Daimler AG announced that it is cobbling together used lithium-ion batteries from electric and plug-in hybrid vehicles to create massive power storage systems for commercial use.
The first of Daimler's "2nd use battery storage units" will consist of 1,000 smart electric drive vehicle batteries and have a 13 million watt hour (MWh) capacity. It is expected to be connected to the electrical grid in Lünen, Germany early next year.
"Currently, we plan the 2nd-use systems as large industrial-scale systems only. This means megawatt scale and larger," Stefanie Kulessa, a spokesperson for Mercedes-Benz Cars research and development, said via email to Computerworld.
The reuse of the batteries will not only keep them out of landfills, but will help reduce costs in the EV marketplace by adding an additional revenue stream.
"With their 2nd-use battery storage project in Lünen, the four partners are proving that the lifecycle of a plug-in or electric vehicle battery does not end after its automotive application," Daimler said in a statement.
Depending on the vehicle, Daimler AG guarantees its electric vehicle batteries will have a life of up to 10 years with at least 80% efficiency. However, battery systems are still fully operational after that point, as the low levels of power loss are of minor importance when used in stationary storage.
It is estimated that the unit can operate efficiently in a stationary application for at least another 10 years, Daimler said.
Lithium-ion battery systems, which have become the de facto standard for homes and utilities, will enable electricity generated through renewable power, such as wind and solar, to be stored on site or used in larger grid-service systems.
The power stored in battery systems can be used during peak load hours during the business day to reduce draw on the grid. Battery capacity can also be used when power isn't being generated by renewable systems, such as at night and during inclement weather. That also reduces grid demand.
EV carmaker Tesla earlier this year announced a home and commercial battery storage system. The home system, called the Powerwall, is a 7 kilowatt-hour (kWh) system that will retail for $3,000 and a 10kWh unit that costs $3,500.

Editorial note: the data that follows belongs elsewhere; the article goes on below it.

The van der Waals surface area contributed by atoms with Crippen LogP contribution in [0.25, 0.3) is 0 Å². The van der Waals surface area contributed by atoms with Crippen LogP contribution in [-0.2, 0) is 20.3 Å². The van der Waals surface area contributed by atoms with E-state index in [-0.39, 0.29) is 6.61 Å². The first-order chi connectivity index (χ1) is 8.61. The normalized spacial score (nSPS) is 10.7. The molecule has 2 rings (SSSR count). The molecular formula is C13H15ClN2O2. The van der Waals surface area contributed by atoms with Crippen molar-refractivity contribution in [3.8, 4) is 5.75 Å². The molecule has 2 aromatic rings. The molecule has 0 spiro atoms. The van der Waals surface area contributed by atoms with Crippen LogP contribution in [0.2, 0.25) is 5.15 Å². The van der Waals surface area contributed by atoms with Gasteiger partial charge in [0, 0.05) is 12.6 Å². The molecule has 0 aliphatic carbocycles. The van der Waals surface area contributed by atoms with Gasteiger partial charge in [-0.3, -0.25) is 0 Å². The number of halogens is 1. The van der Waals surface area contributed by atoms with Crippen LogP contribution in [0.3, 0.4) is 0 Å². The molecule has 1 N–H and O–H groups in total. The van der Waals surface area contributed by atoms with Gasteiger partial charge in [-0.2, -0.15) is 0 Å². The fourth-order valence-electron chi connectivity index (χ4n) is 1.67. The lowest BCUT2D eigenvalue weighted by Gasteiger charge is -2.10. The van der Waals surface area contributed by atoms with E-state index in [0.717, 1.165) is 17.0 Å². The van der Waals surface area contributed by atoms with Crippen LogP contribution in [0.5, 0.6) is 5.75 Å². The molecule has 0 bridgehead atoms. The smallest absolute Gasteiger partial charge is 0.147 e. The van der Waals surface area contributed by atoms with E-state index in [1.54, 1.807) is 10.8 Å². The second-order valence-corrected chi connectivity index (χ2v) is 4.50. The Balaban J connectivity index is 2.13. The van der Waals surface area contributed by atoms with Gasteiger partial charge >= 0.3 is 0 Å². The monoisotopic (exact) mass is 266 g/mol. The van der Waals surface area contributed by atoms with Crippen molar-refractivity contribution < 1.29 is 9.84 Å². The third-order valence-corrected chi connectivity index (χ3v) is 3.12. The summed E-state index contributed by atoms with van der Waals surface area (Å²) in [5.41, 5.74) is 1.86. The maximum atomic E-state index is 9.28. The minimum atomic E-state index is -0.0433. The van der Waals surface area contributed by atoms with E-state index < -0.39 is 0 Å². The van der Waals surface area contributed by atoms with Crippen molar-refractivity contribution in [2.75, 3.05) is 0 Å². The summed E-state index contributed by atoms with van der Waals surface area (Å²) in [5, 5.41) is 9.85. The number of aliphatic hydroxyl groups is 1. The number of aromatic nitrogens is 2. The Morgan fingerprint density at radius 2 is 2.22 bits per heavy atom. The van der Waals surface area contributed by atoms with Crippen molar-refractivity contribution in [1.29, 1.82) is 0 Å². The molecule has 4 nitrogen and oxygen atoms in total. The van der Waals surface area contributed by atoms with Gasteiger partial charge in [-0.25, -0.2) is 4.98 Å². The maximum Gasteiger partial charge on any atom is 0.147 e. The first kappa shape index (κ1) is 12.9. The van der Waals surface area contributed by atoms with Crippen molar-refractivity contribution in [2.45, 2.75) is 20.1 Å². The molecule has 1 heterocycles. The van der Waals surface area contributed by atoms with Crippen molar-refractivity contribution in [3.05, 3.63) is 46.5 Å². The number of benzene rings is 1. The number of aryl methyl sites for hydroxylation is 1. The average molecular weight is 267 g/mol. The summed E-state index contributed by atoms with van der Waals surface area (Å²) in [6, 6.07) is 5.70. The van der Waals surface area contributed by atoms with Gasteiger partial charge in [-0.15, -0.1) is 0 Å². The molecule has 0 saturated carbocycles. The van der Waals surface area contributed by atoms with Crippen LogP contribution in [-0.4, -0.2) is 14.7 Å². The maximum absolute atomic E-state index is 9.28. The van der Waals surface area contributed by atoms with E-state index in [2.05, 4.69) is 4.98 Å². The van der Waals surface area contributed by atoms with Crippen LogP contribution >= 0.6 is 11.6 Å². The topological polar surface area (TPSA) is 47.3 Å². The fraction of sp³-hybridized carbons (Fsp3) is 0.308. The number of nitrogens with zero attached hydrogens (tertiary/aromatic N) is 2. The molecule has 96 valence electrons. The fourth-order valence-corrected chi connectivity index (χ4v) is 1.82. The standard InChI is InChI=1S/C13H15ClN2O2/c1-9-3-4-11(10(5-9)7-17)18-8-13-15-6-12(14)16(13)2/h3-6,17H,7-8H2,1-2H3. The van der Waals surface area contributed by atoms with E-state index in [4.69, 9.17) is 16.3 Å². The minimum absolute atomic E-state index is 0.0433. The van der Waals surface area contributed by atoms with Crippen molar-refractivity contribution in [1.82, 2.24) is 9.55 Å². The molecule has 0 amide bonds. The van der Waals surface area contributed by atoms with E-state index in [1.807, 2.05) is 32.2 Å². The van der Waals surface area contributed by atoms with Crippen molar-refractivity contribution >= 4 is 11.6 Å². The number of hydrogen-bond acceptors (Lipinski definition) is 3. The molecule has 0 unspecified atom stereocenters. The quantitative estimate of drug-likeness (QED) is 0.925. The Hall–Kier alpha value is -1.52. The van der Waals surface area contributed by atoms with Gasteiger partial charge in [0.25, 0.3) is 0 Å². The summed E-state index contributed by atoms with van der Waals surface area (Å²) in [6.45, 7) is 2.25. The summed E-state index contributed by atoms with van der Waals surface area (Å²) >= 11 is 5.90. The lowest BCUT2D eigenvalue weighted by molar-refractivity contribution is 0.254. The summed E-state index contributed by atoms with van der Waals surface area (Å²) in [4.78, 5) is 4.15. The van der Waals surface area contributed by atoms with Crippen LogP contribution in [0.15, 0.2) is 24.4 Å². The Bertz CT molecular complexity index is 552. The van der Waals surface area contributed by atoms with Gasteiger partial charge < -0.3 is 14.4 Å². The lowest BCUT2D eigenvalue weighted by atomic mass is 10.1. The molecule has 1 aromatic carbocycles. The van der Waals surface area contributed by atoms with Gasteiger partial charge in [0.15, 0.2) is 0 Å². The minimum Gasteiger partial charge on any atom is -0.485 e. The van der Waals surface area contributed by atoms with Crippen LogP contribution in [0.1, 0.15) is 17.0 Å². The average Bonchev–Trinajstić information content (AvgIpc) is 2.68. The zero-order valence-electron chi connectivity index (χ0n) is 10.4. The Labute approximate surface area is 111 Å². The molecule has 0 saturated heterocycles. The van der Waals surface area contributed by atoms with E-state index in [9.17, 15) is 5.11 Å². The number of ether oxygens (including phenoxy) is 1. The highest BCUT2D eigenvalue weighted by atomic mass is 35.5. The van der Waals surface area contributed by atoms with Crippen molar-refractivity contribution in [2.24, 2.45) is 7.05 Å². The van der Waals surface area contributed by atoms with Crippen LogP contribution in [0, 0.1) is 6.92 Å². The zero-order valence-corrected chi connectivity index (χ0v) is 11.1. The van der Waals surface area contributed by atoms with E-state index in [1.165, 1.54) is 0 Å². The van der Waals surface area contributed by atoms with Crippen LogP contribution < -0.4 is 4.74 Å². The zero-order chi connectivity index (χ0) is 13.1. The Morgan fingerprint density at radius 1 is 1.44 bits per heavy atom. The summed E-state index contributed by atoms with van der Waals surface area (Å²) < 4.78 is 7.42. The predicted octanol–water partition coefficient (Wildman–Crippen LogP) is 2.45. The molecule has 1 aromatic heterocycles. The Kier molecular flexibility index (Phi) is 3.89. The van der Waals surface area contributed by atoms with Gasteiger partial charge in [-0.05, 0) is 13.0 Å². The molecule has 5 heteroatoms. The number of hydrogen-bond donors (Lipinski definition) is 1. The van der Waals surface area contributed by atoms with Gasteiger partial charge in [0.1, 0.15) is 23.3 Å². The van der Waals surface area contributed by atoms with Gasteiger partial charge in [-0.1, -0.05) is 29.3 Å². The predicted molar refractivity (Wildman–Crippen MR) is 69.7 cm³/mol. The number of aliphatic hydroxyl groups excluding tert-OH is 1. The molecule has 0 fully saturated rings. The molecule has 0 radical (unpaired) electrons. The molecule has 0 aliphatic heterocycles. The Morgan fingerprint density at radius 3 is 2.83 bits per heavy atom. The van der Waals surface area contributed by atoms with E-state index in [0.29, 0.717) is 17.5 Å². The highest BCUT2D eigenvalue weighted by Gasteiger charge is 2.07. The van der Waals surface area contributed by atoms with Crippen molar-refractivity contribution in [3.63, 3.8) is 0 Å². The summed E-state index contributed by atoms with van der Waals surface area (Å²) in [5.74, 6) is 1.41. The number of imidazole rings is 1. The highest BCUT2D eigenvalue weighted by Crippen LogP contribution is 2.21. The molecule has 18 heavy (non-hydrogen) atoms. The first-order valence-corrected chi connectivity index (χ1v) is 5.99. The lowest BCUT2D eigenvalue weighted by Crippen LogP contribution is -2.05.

The commercial battery system, called the Powerpack, will store 100kWh of power and retail for $25,000 each. The Powerpacks can also be daisy-chained together to create an infinite amount of energy storage capacity.
While Daimler doesn't currently plan to create energy storage systems for homes, it does believe its industrial battery systems will be "cost competitive" with the Tesla products.
"But costs, especially in large-scale systems, are very specific to a certain project -- such as the current project for industrial battery storage in Lünen -- and very much depend on location, etc.," Kulessa said.
Tesla and Daimler are far from being the only companies entering the energy storage market. Last year, SolarEdge Technologies and Enphase both announced plans to bring a lithium-ion home battery to their solar power management systems.
Enphase's is a lithium iron phosphate battery, which Enphase claims is more stable than lithium-ion. Enphase's battery, being produced by Japanese-based ELIIY Power, is expected to be available by mid-2016. The batteries will be roughly one cubic foot in size and offer 1.2 kWh.
GTM Research estimates that the U.S. market for energy storage management systems will grow 10-fold through 2019, creating a significant opportunity for players in the market.
This story, "Daimler to recycle electric car batteries for massive energy storage systems" was originally published by Computerworld.